Signs of dementia could be detected nine years ahead of diagnosis – new research

The findings could help select those suitable for clinical trials for new treatments.

12 October 2022

It may be possible to detect signs of dementia as early as nine years before diagnosis, new research suggests.

The findings raise the prospect that in the future at-risk patients could be screened to help identify those who might benefit from early interventions to reduce their risk of developing dementia-related diseases.

They could also help select those suitable for clinical trials for new treatments.

The study’s first author, Nol Swaddiwudhipong, a junior doctor at the University of Cambridge, said: “When we looked back at patients’ histories, it became clear that they were showing some cognitive impairment several years before their symptoms became obvious enough to prompt a diagnosis.

“The impairments were often subtle, but across a number of aspects of cognition.

“This is a step towards us being able to screen people who are at greatest risk – for example, people over 50 or those who have high blood pressure or do not do enough exercise – and intervene at an earlier stage to help them reduce their risk.”

Senior author Dr Tim Rittman from the Department of Clinical Neurosciences at the University of Cambridge added: “People should not be unduly worried if, for example, they are not good at recalling numbers.

“Even some healthy individuals will naturally score better or worse than their peers.

“But we would encourage anyone who has any concerns or notices that their memory or recall is getting worse to speak to their GP.”

He added: “The problem with clinical trials is that by necessity they often recruit patients with a diagnosis, but we know that by this point they are already some way down the road and their condition cannot be stopped.

“If we can find these individuals early enough, we’ll have a better chance of seeing if the drugs are effective.”

In the study published in Alzheimer’s & Dementia: The Journal of the Alzheimer’s Association, researchers analysed data from the UK Biobank database and found impairment in several areas, such as problem solving and number recall, across a range of conditions.

Currently there are very few effective treatments for dementia or other neurodegenerative diseases such as Parkinson’s disease.

Experts suggest this is partly because these conditions are often only diagnosed once symptoms appear, whereas the underlying issue may have begun years – even decades – earlier.

This means that by the time patients take part in clinical trials, it could already be too late in the disease process to alter its course.

Until now, it has been unclear whether it could be possible to detect changes in brain function before the onset of symptoms.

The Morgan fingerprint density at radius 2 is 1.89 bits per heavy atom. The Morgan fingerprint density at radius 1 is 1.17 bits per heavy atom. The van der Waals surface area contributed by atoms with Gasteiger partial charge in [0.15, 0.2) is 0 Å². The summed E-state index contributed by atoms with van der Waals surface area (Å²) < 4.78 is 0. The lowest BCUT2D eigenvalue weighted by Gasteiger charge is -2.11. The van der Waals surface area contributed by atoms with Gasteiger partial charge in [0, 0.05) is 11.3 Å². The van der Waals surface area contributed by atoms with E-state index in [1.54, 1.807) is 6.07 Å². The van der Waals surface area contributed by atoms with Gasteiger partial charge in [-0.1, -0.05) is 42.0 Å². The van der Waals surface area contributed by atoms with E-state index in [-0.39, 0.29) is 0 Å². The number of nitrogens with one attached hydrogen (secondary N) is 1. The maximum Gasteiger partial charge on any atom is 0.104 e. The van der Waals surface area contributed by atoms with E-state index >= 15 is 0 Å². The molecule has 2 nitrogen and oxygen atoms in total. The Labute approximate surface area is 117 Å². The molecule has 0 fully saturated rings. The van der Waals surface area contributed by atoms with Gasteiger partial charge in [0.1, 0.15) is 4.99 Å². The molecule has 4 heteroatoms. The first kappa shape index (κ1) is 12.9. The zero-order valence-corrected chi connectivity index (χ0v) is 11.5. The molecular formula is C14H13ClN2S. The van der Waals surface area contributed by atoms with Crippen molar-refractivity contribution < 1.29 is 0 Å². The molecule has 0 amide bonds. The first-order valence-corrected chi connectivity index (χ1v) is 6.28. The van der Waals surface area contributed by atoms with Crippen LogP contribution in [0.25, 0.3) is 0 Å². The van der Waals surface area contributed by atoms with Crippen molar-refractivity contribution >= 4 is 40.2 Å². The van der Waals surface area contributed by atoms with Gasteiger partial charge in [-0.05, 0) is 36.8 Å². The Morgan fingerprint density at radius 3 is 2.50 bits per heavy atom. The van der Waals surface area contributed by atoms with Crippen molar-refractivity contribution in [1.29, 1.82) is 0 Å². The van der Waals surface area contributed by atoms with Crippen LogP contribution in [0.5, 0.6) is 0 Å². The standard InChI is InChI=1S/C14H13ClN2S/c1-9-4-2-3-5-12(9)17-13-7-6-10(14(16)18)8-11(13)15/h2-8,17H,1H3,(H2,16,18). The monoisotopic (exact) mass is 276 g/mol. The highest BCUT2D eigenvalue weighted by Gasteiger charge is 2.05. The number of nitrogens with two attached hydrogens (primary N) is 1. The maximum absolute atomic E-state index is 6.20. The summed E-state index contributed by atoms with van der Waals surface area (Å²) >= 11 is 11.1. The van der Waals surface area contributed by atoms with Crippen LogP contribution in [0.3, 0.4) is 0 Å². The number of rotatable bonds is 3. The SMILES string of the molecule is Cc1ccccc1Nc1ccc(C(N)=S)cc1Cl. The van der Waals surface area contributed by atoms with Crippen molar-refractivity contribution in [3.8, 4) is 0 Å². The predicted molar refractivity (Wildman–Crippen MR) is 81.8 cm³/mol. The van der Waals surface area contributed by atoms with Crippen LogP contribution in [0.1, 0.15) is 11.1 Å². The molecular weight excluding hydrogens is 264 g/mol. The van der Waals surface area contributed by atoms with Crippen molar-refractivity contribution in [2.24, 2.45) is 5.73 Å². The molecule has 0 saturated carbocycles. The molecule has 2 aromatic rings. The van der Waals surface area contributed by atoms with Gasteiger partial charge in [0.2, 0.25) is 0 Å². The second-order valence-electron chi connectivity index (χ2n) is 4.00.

As well as collecting information on health and disease diagnoses, UK Biobank collected data from a range of tests including problem solving, memory, reaction times and grip strength, as well as data on weight loss and gain and on the number of falls experienced.

This allowed researchers to see whether any signs were present at baseline – when measurements were first collected between five and nine years before diagnosis.

People who went on to develop Alzheimer’s scored more poorly compared with healthy individuals when it came to problem solving tasks, reaction times, remembering lists of numbers, prospective memory (our ability to remember to do something later on) and pair matching.

This was also the case for people who developed a rarer form of dementia known as frontotemporal dementia, the researchers found.

According to the study, people who went on to develop Alzheimer’s were more likely than healthy adults to have had a fall in the previous 12 months.

Scientists found that for every condition studied – including Parkinson’s disease and dementia with Lewy bodies – patients reported poorer overall health at the beginning.

The research was funded by the Medical Research Council with support from the NIHR Cambridge Biomedical Research Centre.

David Thomas, head of policy at Alzheimer’s Research UK, said: “It is increasingly clear that the best chance to affect the course of the diseases which cause dementia lies in intervening at their earliest stages.

“Health services don’t routinely offer the tests needed to detect changes in brain function that happen before symptoms are noticeable, like those alluded to in this study.

“In fact, the NHS is currently unable to guarantee early and accurate diagnosis for people living with dementia – more than a third of people over 65 living with dementia go undiagnosed.

He added: “It’s now more important than ever that NHS services reflect our growing understanding of the importance of detection and early diagnosis.

“We must ensure that people with dementia don’t fall through the cracks at a time when treatment or risk-reduction interventions are most likely to be effective.”

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